Martin Luther: The Christian Between God and Death

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Harvard University Press, Jun 1, 2009 - Biography & Autobiography - 576 pages
6 Reviews

Few figures in history have defined their time as dramatically as Martin Luther. And few books have captured the spirit of such a figure as truly as this robust and eloquent life of Luther. A highly regarded historian and biographer and a gifted novelist and playwright, Richard Marius gives us a dazzling portrait of the German reformer--his inner compulsions, his struggle with himself and his God, the gestation of his theology, his relations with contemporaries, and his responses to opponents. Focusing in particular on the productive years 1516-1525, Marius' detailed account of Luther's writings yields a rich picture of the development of Luther's thought on the great questions that came to define the Reformation.

Marius follows Luther from his birth in Saxony in 1483, during the reign of Frederick III, through his schooling in Erfurt, his flight to an Augustinian monastery and ordination to the outbreak of his revolt against Rome in 1517, the Wittenberg years, his progress to Worms, his exile in the Wartburg, and his triumphant return to Wittenberg. Throughout, Marius pauses to acquaint us with pertinent issues: the question of authority in the church, the theology of penance, the timing of Luther's "Reformation breakthrough," the German peasantry in 1525, Muntzer's revolutionaries, the whys and hows of Luther's attack on Erasmus.

In this personal, occasionally irreverent, always humane reconstruction, Luther emerges as a skeptic who hated skepticism and whose titanic wrestling with the dilemma of the desire for faith and the omnipresence of doubt and fear became an augury for the development of the modern religious consciousness of the West. In all of this, he also represents tragedy, with the goodness of his works overmatched by their calamitous effects on religion and society.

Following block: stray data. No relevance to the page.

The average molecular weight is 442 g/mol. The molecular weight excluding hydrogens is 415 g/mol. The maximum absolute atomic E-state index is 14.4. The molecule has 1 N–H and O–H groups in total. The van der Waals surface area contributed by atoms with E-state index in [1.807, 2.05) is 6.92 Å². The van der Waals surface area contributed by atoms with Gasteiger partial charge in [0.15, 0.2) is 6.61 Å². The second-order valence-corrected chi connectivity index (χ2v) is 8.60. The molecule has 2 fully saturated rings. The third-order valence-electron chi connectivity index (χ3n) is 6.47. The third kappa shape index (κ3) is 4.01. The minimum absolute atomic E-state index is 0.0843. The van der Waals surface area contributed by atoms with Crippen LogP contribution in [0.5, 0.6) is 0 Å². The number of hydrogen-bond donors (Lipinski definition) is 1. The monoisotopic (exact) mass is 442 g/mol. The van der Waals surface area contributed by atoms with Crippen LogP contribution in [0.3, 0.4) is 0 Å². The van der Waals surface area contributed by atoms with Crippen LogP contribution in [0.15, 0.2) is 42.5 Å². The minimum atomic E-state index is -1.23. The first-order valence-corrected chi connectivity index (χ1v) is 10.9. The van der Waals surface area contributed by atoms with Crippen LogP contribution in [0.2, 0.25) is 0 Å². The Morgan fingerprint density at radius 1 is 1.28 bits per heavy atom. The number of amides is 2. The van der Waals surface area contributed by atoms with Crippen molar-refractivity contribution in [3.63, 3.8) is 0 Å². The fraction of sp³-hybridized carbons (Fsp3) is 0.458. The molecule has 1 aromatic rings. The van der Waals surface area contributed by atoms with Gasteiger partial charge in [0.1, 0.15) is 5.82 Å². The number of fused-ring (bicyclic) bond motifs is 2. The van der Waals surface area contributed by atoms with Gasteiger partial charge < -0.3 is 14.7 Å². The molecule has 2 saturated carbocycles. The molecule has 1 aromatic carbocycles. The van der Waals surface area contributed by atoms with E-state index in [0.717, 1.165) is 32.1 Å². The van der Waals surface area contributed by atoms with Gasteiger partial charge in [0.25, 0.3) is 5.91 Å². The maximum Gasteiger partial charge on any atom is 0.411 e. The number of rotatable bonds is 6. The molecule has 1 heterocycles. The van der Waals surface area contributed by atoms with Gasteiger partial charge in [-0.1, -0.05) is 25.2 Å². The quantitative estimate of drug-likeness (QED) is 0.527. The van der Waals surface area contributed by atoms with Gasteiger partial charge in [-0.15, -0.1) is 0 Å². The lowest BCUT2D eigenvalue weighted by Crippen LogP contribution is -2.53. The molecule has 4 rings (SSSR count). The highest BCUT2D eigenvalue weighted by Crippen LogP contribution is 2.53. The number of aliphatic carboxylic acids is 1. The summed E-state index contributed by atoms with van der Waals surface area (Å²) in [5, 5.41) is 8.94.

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Review: Martin Luther: The Christian Between God and Death

User Review  - Marc - Goodreads

I was disappointed in this book, mostly because I was looking for a biography focused on Luther, the man and his times, and this was more a philosophical discussion of Luther's theology as it related ... Read full review

Review: Martin Luther: The Christian Between God and Death

User Review  - Keith Bowerman - Goodreads

Enjoyable mostly for the small but tangible undercurrent of disdain for the books own subject. Read full review

Contents

1 Luthers Europe
1
2 The Early Years
19
3 The Flight to the Monastery
43
4 Years of Silence
55
5 Rome and Wittenberg
79
6 The Lectures on the Psalms
88
7 The Lectures on Romans Galatians and Hebrews
105
8 The Controversy Over Indulgences
128
17 Exile in Patmos
299
18 Back to Wittenberg
317
19 Tribulation
336
20 The September Testament
347
21 The Authority of Princes
364
22 On the Jews
372
23 Worship and Ethics
381
24 Opposition and Divisions
393

9 Preparing for Battle
148
10 Beyond Heidelberg
156
11 The Leipzig Debate
168
12 The Discovery of the Gospel
190
13 The Plunge Into the Unknown
219
14 The Breaking Point
245
15 The Freedom of a Christian
265
16 The Progress to Worms
275
25 The Peasants Rebellion
414
26 Marriage
436
27 The Attack on Erasmus
442
28 Epilogue
469
Notes
489
index
533
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About the author (2009)

Richard Marius was a historian, novelist, playwright, and a member of the Harvard faculty.

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